The Detroit Tigers couldn’t get to Chicago White Sox right-hander Dylan Cease, an American League Cy Young Award candidate, but when the bullpen took over, their offense perked up over the final three innings.
With righty reliever Kendall Graveman on the mound, the White Sox conceded one too many hits in the eighth inning. They were eliminated from the AL Central race, while the Tigers won for the fifth time in six games.
“We played well,” manager A.J. Hinch told reporters in Chicago. “And we won in a couple different ways, including on a day where one of the best pitchers in baseball is pitching. I love the way we battled back. We had a lot of good things happen this weekend.”
The Cleveland Guardians have won the division for the first time since 2018. The White Sox still have never won back-to-back AL Central crowns.
The Tigers’ late push provided a 4-1 victory Sunday to sweep the White Sox in three games at Guaranteed Rate Field. Center fielder Riley Greene executed a pair of spectacular defensive plays, including a leaping catch in left-center to rob Andrew Vaughn of a two-run home run in the fourth inning.
Left-hander Tyler Alexander, who gave up a leadoff homer in the fourth, allowed one run on four hits and one walk with five strikeouts over six innings.
Over his past two starts, Alexander has a 0.69 ERA across 13 innings.
The Tigers (60-92) tied the score, 1-1, in the seventh inning on an RBI double from Victor Reyes off right-handed reliever Reynaldo Lopez. Most of their damage, however, occurred against Graveman in the eighth.
Four of the first five batters — Harold Castro, Kerry Carpenter, Jonathan Schoop and Jeimer Candelario — singled. The hits from Schoop and Candelario accounted for a pair of runs and a 3-1 advantage. Schoop then scored on a wild pitch for a 4-1 margin.
Graveman failed to escape the eighth. With two outs, lefty Aaron Bummer entered to face Greene. The rookie, a left-handed hitter, came out on top with a single to load the bases, but Javier Báez struck out swinging.
“Best trip of the year,” Hinch said. “We win the series in Baltimore (against the Orioles) while they’re fighting for something. We sweep the White Sox when they’re fighting for something. It’s important for us to play well, and we’ll get the results that we want if we continue to keep our focus, keep our fundamentals up, play clean and get our selection of pitches a little better at the plate.”
The Tigers’ bullpen backed the offense with scoreless efforts from lefty Andrew Chafin in the seventh, righty Will Vest in the eighth and lefty closer Gregory Soto in the ninth.
Cease and desist
For most of the game, the Tigers’ offense was lifeless in a matchup with one of the best pitchers in the AL. Cease, who has a 2.06 ERA in 31 starts, struck out the first two batters he faced — Greene, on a curveball below the strike zone, and Báez, on a fastball at the top of the zone — and wasn’t pressured until the fifth inning.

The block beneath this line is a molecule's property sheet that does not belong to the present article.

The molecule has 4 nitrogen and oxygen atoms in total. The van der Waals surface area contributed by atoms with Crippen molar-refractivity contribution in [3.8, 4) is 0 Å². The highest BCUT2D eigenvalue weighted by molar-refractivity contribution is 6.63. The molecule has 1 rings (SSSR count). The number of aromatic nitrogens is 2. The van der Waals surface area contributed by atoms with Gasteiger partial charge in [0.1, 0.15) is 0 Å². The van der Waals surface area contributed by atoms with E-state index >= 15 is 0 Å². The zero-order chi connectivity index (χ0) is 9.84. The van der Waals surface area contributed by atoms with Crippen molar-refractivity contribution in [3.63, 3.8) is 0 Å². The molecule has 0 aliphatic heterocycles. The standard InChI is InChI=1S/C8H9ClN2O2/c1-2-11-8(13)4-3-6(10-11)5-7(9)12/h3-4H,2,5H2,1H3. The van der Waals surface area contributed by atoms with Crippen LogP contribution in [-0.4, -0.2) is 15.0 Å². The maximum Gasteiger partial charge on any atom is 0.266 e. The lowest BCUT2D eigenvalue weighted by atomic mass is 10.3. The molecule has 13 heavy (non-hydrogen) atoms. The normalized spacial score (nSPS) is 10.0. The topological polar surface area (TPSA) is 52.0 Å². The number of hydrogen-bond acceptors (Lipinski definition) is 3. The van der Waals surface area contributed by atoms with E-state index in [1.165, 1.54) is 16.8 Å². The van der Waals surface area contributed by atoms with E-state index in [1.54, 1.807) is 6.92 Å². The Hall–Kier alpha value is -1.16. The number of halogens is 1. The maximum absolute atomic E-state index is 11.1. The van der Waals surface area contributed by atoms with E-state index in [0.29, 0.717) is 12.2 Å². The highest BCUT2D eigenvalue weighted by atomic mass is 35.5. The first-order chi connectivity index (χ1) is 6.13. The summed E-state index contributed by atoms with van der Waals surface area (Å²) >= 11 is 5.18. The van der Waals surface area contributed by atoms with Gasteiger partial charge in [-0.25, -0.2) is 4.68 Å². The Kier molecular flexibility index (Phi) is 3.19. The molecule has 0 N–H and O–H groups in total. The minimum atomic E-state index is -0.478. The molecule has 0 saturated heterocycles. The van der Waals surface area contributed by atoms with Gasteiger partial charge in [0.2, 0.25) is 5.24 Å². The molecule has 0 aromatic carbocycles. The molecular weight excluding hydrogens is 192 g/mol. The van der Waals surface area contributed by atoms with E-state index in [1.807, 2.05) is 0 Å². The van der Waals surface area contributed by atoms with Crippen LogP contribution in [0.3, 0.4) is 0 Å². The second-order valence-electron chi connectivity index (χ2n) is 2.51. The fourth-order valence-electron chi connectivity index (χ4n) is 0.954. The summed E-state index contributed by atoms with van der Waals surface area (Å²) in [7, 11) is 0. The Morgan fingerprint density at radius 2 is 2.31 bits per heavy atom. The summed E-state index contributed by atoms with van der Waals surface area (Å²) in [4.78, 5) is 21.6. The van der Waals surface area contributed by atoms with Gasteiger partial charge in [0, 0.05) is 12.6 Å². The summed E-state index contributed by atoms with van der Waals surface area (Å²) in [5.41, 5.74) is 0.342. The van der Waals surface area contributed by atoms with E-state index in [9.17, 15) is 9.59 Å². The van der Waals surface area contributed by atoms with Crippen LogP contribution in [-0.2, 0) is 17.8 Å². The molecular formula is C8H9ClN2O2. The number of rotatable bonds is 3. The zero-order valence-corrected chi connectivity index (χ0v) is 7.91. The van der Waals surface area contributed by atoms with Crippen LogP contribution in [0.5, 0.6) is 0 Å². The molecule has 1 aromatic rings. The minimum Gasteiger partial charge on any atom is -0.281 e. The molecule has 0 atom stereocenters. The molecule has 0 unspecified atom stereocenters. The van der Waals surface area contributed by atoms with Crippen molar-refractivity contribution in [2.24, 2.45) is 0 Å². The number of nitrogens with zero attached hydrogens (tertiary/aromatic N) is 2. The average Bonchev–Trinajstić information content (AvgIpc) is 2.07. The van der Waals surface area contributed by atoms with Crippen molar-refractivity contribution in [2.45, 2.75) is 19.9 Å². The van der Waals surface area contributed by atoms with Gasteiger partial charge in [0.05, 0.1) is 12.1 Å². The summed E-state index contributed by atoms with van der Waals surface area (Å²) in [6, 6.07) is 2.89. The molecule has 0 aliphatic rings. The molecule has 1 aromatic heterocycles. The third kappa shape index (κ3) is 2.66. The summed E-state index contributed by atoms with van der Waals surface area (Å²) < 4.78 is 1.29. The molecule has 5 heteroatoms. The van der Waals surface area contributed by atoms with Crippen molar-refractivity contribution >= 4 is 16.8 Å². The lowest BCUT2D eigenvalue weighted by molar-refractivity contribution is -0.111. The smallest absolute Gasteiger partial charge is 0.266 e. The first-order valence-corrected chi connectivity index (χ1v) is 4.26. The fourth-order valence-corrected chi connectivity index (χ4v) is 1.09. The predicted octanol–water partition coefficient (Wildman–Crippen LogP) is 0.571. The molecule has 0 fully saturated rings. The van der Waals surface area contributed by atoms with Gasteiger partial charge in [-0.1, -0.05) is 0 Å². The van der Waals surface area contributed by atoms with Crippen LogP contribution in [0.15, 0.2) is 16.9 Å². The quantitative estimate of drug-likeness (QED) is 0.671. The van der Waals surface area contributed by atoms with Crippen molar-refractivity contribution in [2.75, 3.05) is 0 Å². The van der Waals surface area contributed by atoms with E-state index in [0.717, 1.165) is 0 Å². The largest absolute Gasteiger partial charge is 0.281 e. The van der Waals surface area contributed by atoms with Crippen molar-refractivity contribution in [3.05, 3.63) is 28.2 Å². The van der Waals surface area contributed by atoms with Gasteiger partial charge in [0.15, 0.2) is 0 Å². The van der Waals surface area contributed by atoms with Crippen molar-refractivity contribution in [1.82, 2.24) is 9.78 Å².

“He’s got elite stuff across the board,” Hinch said. “You either go with spin or go with velocity. A lot of times, you go wrong against him. We had a couple opportunities that we missed, and our selection at that point in the game wasn’t great. But we hung in there and made him work enough to where he has to leave the game at the time he did.”
Schoop doubled to left and Candelario drew a walk to put two runners on for Ryan Kreidler. He dropped down a sacrifice bunt, pushing both runners into scoring position. Reyes, though, struck out swinging on pitches in the dirt for the second out.
With first base open, Greene loaded the bases with an eight-pitch walk. Báez popped out to catcher Seby Zavala in foul territory on the first pitch of his at-bat. The Tigers, for the first time but not the last, let Cease off the hook.
In the sixth, the Tigers again stranded the bases loaded. Harold Castro (single), Eric Haase (single) and Carpenter (hit-by-pitch) reached in order, but Schoop bounced into a double play. The White Sox got the first runner out at home, then threw down to first base for the second out.
Still, the Tigers had runners on second and third base. Candelario flied out to end the sixth inning.
Cease tossed six scoreless innings on four hits and three walks with five strikeouts, throwing 59 of 95 pitches for strikes. He has a 1.72 ERA in 13 career games against the Tigers. On Sunday, his slider generated 10 of his 13 swings and misses.
“While it doesn’t always get easier against their bullpen,” Hinch said, “we weren’t upset that he had to leave the game.”
Great? How ’bout ‘Alexander the pretty good’
Alexander controlled a 10-inning scoreless streak, dating to his previous start, until Yoan Moncada’s solo home run in the fourth. Moncada jacked a first-pitch sinker 410 feet and over the wall in left-center for a 1-0 lead.
An ensuing single from AJ Pollock put Alexander in danger, but Greene saved the inning with an epic catch in left-center. The 21-year-old chased down a deep fly ball from Vaughn, with a .810 expected batting average, and jumped with his back to the wall. He reached his glove over the wall and pulled back what would have been a two-run blast.
In the third inning, Báez fielded a one-hopper from Elvis Andrus deep in the hole at shortstop. He popped to his feet but had to make an off-balance throw. He fired a bullet to first baseman Harold Castro for the third out.
The Tigers turned two double plays, one in the sixth and another in the seventh to help out Chafin with two runners on.
For his 79 pitches (54 strikes), Alexander used 27 four-seam fastballs (34%), 23 cutters (29%), 12 changeups (15%), 12 sinkers (15%) and five sliders (6%). He got seven swings and misses and 13 called strikes, with Chicago averaging an 87.1 mph exit velocity on 16 balls in play.